August 20, marched to wharf at Yorktown at 12 noon. The Second Michigan Volunteers, colonel commanding brigade, and staff embarked on board the steamer Express; the Third Michigan Volunteers and three companies of the Fifth Michigan Volunteers embarked on the steamer Swan, and the balance of the brigade embarked on the steamer Baltic.
August 21, steamer Express arrived at Alexandria, Va. The Second Michigan Volunteers disembarked and marched up Little River turnpike about 2 miles and bivouacked.
August 22, steamer Swan arrived at Alexandria, Va., about 12 noon. The troops disembarked and marched to the camp of the Second Michigan Volunteers.
August 23, brigade ordered to proceed up the railroad to Warrenton Junction, a distance of 39 miles. The Thirty-seventh New York Volunteers and Ninety-ninth Pennsylvania Volunteers arrived at Alexandria. The brigade embarked on railroad and proceeded to Warrenton Junction, except two companies of the Thirty-seventh New York Volunteers and seven companies of the Fifth Michigan Volunteers.
August 24, balance of Fifth Michigan Volunteers and Thirty-seventh New York Volunteers proceeded by railroad to Warrenton Junction and joined the balance of the brigade. At 8 a.m. marched up the railroad 4 miles beyond Warrenton Junction and 2 miles from Bealeton Station, and bivouacked near the Warrenton pike.
August 25, at 4 p.m., sent Third Michigan on dirt road to Ellston, 4 1/2 miles, to guard against the enemy's cavalry, reported in force that vicinity. At midnight the balance of the Fifth Michigan and Thirty-seventh New York Volunteers arrived from Alexandria.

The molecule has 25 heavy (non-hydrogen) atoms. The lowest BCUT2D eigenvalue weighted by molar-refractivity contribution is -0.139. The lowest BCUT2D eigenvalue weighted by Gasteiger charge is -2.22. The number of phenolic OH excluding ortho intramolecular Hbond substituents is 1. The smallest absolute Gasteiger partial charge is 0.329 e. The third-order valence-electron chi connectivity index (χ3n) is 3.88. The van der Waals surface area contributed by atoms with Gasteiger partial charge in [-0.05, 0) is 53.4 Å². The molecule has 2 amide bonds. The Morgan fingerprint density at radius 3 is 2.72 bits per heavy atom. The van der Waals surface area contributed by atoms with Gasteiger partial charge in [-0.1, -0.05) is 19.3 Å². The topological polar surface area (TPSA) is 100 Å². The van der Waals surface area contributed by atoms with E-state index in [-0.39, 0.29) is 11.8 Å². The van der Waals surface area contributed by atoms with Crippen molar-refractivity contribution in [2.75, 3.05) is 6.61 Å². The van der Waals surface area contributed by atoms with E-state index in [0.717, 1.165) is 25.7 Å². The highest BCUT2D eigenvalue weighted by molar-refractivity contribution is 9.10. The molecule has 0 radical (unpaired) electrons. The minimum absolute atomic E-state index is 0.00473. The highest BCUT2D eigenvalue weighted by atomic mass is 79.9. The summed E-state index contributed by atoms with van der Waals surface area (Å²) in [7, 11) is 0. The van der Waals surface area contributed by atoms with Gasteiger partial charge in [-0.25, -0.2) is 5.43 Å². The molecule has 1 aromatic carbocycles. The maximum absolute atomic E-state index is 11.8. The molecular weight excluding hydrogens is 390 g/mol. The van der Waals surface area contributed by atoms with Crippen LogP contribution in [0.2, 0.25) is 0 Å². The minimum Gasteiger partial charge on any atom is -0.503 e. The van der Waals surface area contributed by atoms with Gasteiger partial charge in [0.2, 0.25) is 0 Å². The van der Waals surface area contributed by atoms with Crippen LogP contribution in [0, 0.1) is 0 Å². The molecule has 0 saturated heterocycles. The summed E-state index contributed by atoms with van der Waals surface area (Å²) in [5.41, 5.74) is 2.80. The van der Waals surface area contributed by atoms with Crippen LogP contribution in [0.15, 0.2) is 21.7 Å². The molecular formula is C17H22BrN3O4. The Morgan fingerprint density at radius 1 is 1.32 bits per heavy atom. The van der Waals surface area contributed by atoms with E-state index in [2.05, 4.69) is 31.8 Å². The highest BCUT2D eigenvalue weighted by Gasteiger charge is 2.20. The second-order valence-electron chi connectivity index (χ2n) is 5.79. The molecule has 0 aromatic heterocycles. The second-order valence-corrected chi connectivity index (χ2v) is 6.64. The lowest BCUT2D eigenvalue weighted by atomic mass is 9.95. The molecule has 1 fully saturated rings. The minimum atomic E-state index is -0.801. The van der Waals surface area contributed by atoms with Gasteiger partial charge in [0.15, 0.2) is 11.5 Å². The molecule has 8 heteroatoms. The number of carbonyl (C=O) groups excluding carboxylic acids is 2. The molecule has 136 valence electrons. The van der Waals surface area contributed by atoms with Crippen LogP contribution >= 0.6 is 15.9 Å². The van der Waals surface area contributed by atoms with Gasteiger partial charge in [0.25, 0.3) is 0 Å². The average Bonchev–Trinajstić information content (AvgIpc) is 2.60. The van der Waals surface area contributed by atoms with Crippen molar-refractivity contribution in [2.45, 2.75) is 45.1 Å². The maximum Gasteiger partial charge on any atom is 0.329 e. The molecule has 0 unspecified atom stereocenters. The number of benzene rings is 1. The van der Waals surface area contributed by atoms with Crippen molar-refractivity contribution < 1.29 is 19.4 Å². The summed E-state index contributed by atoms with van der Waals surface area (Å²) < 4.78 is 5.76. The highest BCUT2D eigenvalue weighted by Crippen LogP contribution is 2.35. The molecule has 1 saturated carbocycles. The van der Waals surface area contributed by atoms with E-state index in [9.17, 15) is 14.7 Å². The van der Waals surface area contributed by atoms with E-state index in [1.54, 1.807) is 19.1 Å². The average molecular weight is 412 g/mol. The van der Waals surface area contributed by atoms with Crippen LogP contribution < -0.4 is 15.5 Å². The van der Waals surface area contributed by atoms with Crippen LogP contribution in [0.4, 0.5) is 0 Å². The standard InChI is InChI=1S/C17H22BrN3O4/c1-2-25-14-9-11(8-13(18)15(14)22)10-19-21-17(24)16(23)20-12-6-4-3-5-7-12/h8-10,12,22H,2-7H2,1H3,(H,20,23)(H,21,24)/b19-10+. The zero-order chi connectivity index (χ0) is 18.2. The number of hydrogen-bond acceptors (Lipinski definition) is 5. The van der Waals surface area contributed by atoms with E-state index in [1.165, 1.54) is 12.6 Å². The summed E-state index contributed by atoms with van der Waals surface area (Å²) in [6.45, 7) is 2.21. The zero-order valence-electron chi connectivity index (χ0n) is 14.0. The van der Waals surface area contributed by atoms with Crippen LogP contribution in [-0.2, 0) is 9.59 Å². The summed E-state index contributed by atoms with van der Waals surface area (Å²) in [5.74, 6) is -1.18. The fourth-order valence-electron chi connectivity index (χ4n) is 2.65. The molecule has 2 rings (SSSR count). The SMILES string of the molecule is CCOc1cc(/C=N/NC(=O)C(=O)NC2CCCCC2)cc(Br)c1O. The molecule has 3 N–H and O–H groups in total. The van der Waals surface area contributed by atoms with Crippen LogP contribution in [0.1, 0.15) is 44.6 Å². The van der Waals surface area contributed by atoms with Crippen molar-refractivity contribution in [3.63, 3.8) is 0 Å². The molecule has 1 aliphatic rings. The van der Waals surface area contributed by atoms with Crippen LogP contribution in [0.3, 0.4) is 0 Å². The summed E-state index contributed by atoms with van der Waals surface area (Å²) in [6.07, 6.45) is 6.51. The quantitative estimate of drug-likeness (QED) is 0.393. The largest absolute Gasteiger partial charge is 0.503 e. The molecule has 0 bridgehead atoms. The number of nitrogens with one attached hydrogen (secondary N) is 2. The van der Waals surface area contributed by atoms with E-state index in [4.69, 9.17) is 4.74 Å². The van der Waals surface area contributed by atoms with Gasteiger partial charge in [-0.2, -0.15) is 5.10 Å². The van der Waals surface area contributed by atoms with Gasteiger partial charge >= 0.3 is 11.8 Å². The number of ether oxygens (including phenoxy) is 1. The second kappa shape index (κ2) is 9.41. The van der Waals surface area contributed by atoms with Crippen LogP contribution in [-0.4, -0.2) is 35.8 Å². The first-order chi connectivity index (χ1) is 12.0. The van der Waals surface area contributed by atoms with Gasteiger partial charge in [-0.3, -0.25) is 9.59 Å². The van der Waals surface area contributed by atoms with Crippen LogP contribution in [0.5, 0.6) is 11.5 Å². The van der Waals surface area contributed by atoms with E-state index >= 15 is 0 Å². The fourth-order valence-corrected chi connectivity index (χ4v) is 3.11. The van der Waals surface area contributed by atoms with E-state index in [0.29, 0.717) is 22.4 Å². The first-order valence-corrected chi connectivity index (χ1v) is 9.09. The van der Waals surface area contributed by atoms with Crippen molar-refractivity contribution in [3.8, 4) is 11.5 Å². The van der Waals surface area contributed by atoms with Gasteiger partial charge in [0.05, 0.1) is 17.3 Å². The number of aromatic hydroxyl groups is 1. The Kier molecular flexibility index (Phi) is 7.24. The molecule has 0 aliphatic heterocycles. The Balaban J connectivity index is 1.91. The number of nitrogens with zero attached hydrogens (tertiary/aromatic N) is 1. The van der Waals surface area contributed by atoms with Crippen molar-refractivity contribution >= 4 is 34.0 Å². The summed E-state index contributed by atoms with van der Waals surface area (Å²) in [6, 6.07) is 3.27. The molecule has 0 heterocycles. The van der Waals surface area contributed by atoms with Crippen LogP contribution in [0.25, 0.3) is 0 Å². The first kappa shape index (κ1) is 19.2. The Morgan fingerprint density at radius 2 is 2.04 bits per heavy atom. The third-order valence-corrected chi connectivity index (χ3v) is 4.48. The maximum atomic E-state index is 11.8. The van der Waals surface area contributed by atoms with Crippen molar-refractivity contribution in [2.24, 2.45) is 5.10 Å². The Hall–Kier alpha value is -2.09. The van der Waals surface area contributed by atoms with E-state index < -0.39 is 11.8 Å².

August 26, the Second Michigan relieved the Third Michigan Volunteers.
August 27, marched at 4 a.m. for Catlett's Station, and halted until Birney's brigade retired. At 11 o'clock a.m. continued the march, taking the Greenwich road, and bivouacked at sunset near Greenwich.
August 28, continued march at 4 a.m. to Bristoe Station; thence to Manassas Junction, arriving at 12 noon. The Ninety-ninth Pennsylvania Volunteers sent on a reconnaissance as far as the railroad bridge crossing at Bull Run, with orders from General Kearny to remain until relieved. At 2 p.m. proceeded toward Centreville, via Blackburn's Ford, Third Michigan in advance, as skirmishers. Brigade in line of battle moved through woods and open fields beyond to earthworks, and entered the town as the enemy's cavalry fled, declining to give battle.
August 29, at 4 a.m., marched down the Warrenton road 6 miles, crossed Bull run half a mile below stone bridge, formed line of battle near the brown house, advanced through the field to the right, and encountered a heavy fire from the enemy's artillery. About 3 p.m. the Third Michigan Volunteers, temporarily assigned to General Robinson's brigade, went into action. Loss heavy. Lay upon arms all night.
August 30, cannonading commenced at sunrise on the left and soon became general. At 10 a.m. the Ninety-ninth Pennsylvania Volunteers rejoined brigade, the Fifth Michigan deploying as skirmishers along the railroad; the Ninety-ninth Pennsylvania Volunteers in line of battle in rear. About 5 p.m., it becoming evident that the left and center were giving way, General Kearny ordered the brigade to be withdrawn and formed on crest of hill 1,000 yards in rear, the Second Michigan retiring as skirmishers on the front. Immediately on form-
28 R R-VOL XII, PT II